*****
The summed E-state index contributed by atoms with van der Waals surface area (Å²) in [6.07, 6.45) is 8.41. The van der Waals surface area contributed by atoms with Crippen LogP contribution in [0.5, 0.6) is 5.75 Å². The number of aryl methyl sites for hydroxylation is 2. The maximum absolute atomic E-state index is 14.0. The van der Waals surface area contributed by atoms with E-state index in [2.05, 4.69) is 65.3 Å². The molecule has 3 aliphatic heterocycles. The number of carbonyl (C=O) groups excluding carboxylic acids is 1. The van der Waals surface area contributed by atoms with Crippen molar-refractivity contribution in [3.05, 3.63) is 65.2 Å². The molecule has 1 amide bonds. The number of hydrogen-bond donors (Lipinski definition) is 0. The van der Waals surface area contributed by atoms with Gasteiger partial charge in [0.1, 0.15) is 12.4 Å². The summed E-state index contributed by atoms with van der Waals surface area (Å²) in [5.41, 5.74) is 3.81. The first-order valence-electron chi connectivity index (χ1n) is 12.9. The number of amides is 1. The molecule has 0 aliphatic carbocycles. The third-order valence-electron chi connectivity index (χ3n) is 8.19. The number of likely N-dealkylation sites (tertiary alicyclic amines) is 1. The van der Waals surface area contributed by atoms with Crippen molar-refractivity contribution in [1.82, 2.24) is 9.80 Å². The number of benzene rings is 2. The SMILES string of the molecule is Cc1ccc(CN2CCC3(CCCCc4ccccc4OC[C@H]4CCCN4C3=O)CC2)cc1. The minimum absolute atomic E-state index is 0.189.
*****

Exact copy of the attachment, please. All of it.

The summed E-state index contributed by atoms with van der Waals surface area (Å²) in [6.07, 6.45) is 8.41. The van der Waals surface area contributed by atoms with Crippen LogP contribution in [0.5, 0.6) is 5.75 Å². The number of aryl methyl sites for hydroxylation is 2. The maximum absolute atomic E-state index is 14.0. The van der Waals surface area contributed by atoms with E-state index in [2.05, 4.69) is 65.3 Å². The molecule has 3 aliphatic heterocycles. The number of carbonyl (C=O) groups excluding carboxylic acids is 1. The van der Waals surface area contributed by atoms with Crippen molar-refractivity contribution in [3.05, 3.63) is 65.2 Å². The molecule has 1 amide bonds. The number of hydrogen-bond donors (Lipinski definition) is 0. The van der Waals surface area contributed by atoms with Gasteiger partial charge in [0.1, 0.15) is 12.4 Å². The summed E-state index contributed by atoms with van der Waals surface area (Å²) in [5.41, 5.74) is 3.81. The first-order valence-electron chi connectivity index (χ1n) is 12.9. The number of amides is 1. The molecule has 0 aliphatic carbocycles. The third-order valence-electron chi connectivity index (χ3n) is 8.19. The number of likely N-dealkylation sites (tertiary alicyclic amines) is 1. The van der Waals surface area contributed by atoms with Crippen molar-refractivity contribution in [1.82, 2.24) is 9.80 Å². The number of benzene rings is 2. The SMILES string of the molecule is Cc1ccc(CN2CCC3(CCCCc4ccccc4OC[C@H]4CCCN4C3=O)CC2)cc1. The minimum absolute atomic E-state index is 0.189.